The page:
The Thread Group has invited more companies to join its effort at harmonizing the “Internet of things” in consumers’ homes, but it still faces a tangled industry with competing and overlapping technologies.
The organization launched in July with a core group of major technology companies including Samsung, ARM Holdings, Freescale Semiconductor, and Google’s recently acquired home devices business, Nest Labs. On Tuesday evening at Google’s headquarters in Mountain View, California, it announced that other companies can now apply to join. The group is open to anyone, with memberships starting at $2500 per year.
Thread is developing a networking software stack for linking many types of devices in homes, such as lights, security systems, and heating and cooling equipment. Thread devices would form a mesh rather than connecting through a single hub in the center of the network, which could offer longer range and greater reliability, avoiding a single point of failure. Thread is meant to augment Wi-Fi, forming a second network for small, power-sipping connected devices instead of laptops and tablets.
The software stack uses the 6LoWPAN personal-area network technology, which is based on IEEE 802.15.4, a low-power wireless protocol that’s already in the market and uses the same chips as ZigBee, another low-power system. The stack also uses IPv6, the next generation of Internet Protocol, so every home device can have a unique Internet address. Networks will be able to accommodate at least 250 devices, according to Thread.
The group turned to existing technologies to make sure Thread products get out to market quickly, said Chris Boross, president of the Thread Group and technical product manager at Nest Labs. It expects to start certifying products next June, much sooner than it could have done building a standard from the ground up, he said.
Because the Thread stack only tells devices how to talk to one another and doesn’t include an application layer, vendors can use different applications and user interfaces on top of it. Any application layer that uses IPv6, such as ZigBee Smart Energy and the Internet Engineering Task Force’s CoAP (Constrained Application Protocol), can run on top of Thread, Boross said. The common networking platform will let different types of devices communicate automatically without users having to organize a network, Boross said.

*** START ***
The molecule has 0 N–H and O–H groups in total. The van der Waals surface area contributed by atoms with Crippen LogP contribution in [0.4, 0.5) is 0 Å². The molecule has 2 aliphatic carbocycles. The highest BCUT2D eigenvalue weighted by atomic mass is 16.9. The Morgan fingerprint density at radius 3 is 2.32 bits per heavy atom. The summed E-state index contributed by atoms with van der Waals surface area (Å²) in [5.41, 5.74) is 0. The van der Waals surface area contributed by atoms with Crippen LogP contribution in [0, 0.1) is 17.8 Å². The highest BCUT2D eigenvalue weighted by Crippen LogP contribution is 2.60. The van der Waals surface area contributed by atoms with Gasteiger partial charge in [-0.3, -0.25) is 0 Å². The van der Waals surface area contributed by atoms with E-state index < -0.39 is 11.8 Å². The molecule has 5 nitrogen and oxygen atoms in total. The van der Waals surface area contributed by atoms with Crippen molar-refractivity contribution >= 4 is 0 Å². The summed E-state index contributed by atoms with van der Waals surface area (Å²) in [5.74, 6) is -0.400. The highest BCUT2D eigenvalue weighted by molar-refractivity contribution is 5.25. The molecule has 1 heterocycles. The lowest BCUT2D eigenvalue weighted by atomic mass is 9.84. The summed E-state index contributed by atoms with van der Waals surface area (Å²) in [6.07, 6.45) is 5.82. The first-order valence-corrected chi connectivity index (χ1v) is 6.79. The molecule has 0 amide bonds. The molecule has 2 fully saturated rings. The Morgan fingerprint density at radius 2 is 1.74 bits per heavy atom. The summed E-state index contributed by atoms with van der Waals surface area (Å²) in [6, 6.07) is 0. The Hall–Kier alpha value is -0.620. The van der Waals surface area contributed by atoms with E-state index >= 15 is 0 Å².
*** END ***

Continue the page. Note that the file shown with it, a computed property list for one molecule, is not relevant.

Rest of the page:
For example, Nest thermostats, which already use an early form of Thread, will be able to control home ceiling fans from Big Ass Fans, another founding member of the group. That interaction was demonstrated at Tuesday’s event. By turning on fans, the smart thermostat could hold off activating an air conditioner, saving energy and money. In addition, signals from motion sensors around the home could activate fans exclusively in rooms people are currently using.
The group also says Thread networks can easily coexist and communicate with Wi-Fi and Bluetooth because all three can use IPv6. Having that commonality will make it fairly easy for vendors to add gateways between the networks without having to build dedicated products for it, Boross said.
It’s not hard to see why component makers and consumer electronics vendors want to make home IoT more useful and easy to use. Various security systems and other smart-home products have been on the market for some time but don’t yet interact much to bring added value. IoT is intended to bridge those gaps in homes, enterprises, cities and other settings.
“It is potentially the greatest growth opportunity that’s ever existed for semiconductor chips,” said Gregg Lowe, CEO of Freescale. He estimated that the global market for connected-home devices alone would reach $15 billion in 2015, double the revenue in 2013.
But Thread will have to prove itself to both manufacturers and consumers in a world where many specifications are competing for attention and vendors are choosing protocols. More than 300 people attended Tuesday’s event, but after the presentations, several vendors said they want to see the specification before deciding whether to use Thread. One questioned the use of IEEE 802.15.4 as the underlying technology.
“They would be smart to add Bluetooth,” said Bill Drake, strategic technology manager at home heating and cooling manufacturer White-Rodgers, part of Emerson Climate Technologies. Emerson has made connected-home products with Wi-Fi, Bluetooth and 802.15.4, and Bluetooth has some key advantages, Drake said. For one thing, it hops from one frequency to another within the unlicensed 2.4GHz band. That’s important for reliable networking, especially in multi-unit dwellings where there are many Wi-Fi networks and devices such as baby monitors competing in that crowded band, he said. Bluetooth and its low-power twin, Bluetooth Low Energy, are also included in many products already.
One thing Thread has that Bluetooth doesn’t yet is the ability to form mesh networks, which was an important criterion for Thread, according to Boross. Mesh networks can be easily extended throughout a home without concerns about the range of a central coordinator device or the need for repeaters. Networks based on 802.15.4 do have mechanisms for avoiding interference, such as the capability to identify the least busy frequency nearby and use it, Boross said in an interview.
John Calagaz, CTO of CentraLite Systems, which makes many connected-home products sold through major retailers, was optimistic about Thread. But true interoperability requires an application layer in addition to the network stack, to make things easier for consumers, Calagaz said. He would like to see the Thread Group add the ZigBee Home Automation (ZigBee HA) standard, which CentraLite uses in some of its products, on top of the Thread stack.